Again, Clayton is not a company that provides affordable homes for low-income families and retired people. Clayton is a company that uses the need for affordable housing as a pretext for draining as much money as possible from low-income families and retired people before ultimately leaving them homeless. Warren Buffett did not invest in affordable housing. Warren Buffett invested in usury — in unaffordable, predatory lending.
How is the formerly respected third-richest man in the world responding to evidence that he’s an enormous sleazeball who’s been lying to his investors for decades with his bogus “value” talk?
By doubling-down on the sleaze. Just days after this report exposed the old vampire’s morally repugnant practices, his lobbyists got his congressional henchmen to push a bill through the House of Representatives deregulating the manufactured-home loans Buffett uses to fleece the poor.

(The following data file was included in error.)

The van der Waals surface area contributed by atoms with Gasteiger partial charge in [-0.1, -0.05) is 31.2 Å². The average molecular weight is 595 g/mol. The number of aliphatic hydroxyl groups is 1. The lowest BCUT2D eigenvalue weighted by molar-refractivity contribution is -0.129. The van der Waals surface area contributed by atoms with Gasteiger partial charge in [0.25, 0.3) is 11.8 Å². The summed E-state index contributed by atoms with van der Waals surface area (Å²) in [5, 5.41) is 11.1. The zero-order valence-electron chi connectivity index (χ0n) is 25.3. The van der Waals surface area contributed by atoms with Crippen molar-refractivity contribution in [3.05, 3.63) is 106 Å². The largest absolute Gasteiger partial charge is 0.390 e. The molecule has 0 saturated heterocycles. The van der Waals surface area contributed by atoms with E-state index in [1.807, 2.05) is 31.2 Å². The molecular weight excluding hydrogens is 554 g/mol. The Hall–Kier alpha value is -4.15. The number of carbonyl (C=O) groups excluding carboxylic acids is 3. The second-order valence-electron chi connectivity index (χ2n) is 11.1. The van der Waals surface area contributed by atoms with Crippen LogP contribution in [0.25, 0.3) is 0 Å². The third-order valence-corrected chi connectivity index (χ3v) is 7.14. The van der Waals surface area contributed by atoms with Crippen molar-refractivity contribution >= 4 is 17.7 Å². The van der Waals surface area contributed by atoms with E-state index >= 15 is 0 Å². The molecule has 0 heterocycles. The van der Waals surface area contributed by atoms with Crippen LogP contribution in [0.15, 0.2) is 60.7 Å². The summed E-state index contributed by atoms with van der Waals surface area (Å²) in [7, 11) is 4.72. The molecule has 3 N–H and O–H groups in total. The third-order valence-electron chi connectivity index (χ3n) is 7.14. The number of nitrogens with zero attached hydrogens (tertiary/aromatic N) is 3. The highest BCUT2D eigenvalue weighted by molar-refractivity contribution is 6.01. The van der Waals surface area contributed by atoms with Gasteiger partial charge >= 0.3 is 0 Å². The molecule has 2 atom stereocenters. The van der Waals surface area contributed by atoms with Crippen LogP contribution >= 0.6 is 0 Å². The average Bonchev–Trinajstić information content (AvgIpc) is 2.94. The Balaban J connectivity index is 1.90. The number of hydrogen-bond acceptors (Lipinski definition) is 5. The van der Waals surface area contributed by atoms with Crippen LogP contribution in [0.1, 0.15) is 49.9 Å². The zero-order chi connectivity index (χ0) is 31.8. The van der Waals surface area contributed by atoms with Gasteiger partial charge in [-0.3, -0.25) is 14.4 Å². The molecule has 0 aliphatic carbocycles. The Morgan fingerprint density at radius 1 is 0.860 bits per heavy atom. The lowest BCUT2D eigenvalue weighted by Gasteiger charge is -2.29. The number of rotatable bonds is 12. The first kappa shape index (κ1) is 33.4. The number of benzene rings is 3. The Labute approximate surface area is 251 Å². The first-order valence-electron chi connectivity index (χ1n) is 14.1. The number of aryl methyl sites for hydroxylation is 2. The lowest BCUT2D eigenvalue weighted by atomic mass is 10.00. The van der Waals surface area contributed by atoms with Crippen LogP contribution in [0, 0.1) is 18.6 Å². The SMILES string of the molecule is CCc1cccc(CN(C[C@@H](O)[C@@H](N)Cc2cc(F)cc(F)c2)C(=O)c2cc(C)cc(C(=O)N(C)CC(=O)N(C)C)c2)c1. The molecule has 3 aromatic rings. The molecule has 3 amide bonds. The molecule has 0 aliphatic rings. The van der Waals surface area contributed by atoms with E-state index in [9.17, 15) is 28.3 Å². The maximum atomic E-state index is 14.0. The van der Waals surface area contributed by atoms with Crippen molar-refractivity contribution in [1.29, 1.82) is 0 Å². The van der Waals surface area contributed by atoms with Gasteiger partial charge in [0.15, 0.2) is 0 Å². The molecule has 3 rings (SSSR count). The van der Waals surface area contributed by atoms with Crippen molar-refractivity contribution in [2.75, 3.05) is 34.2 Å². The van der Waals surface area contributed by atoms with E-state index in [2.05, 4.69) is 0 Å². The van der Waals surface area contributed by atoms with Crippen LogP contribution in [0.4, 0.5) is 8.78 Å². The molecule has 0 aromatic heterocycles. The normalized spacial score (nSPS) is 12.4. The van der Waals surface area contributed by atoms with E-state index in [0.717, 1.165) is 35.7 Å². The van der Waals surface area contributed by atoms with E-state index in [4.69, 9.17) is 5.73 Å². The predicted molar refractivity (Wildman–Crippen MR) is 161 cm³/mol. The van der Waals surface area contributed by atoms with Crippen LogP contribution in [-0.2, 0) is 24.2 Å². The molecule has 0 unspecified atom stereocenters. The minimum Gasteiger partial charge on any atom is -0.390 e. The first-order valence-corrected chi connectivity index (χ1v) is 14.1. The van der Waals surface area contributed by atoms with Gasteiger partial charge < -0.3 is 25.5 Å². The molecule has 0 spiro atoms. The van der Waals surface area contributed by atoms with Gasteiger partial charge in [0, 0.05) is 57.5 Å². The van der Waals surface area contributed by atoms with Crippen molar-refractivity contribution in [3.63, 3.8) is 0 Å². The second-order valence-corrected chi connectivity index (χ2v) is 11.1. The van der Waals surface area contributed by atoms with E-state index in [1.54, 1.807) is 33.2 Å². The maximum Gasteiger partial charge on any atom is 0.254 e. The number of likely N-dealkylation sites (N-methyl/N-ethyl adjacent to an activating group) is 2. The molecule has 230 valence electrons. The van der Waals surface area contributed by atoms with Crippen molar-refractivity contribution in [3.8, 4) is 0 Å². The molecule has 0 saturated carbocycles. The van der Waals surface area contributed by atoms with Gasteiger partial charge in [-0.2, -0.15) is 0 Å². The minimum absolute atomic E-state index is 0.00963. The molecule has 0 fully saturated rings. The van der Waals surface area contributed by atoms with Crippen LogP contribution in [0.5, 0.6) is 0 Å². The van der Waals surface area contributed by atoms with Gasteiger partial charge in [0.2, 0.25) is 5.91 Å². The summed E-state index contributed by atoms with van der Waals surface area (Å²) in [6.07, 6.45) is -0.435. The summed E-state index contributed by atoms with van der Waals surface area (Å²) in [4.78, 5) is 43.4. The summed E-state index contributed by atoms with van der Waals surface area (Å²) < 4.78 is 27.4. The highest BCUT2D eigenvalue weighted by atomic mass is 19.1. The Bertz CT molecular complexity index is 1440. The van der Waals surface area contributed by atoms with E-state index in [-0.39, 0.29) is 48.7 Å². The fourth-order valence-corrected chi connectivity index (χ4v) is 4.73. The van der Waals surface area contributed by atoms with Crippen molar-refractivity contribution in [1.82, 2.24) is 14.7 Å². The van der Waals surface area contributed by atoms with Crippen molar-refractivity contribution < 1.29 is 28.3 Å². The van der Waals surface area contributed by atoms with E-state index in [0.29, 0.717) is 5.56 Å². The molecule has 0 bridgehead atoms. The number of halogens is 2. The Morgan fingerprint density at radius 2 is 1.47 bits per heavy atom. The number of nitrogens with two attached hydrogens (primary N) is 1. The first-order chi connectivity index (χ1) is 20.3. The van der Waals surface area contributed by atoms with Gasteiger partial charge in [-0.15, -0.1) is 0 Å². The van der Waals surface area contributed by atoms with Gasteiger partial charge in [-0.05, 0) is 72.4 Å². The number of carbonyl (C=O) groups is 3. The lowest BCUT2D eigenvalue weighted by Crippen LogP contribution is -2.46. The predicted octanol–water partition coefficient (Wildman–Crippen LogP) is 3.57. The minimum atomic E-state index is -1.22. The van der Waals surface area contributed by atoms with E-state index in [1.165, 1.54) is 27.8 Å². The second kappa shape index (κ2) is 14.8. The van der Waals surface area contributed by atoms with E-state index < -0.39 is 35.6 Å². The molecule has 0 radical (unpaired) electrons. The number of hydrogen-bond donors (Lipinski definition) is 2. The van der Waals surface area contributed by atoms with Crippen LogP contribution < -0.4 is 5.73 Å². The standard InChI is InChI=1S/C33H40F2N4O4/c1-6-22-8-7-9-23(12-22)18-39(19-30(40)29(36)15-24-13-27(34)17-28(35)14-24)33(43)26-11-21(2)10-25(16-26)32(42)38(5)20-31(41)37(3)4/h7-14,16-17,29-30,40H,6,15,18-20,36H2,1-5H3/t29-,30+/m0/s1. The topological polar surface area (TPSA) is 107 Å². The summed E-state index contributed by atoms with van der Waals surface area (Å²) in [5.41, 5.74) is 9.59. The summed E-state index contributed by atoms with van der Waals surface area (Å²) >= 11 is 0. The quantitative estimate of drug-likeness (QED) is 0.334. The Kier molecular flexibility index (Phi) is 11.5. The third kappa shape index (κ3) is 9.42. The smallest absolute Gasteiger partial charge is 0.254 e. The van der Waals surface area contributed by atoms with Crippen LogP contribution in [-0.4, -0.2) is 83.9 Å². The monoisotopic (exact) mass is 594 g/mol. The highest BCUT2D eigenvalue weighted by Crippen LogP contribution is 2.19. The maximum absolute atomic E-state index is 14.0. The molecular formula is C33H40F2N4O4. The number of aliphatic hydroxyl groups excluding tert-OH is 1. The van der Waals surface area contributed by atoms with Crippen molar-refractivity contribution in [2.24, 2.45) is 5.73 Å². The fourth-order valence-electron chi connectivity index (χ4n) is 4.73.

To quote my favorite economist, I’d say that makes the so-called Sage of Omaha nothing but a scurvy little spider.
There is a tendency, when examining police shootings, to focus on tactics at the expense of strategy. One interrogates the actions of the officer in the moment trying to discern their mind-state. We ask ourselves, "Were they justified in shooting?" But, in this time of heightened concern around the policing, a more essential question might be, "Were we justified in sending them?" At some point, Americans decided that the best answer to every social ill lay in the power of the criminal-justice system. Vexing social problems—homelessness, drug use, the inability to support one's children, mental illness—are presently solved by sending in men and women who specialize in inspiring fear and ensuring compliance. Fear and compliance have their place, but it can't be every place.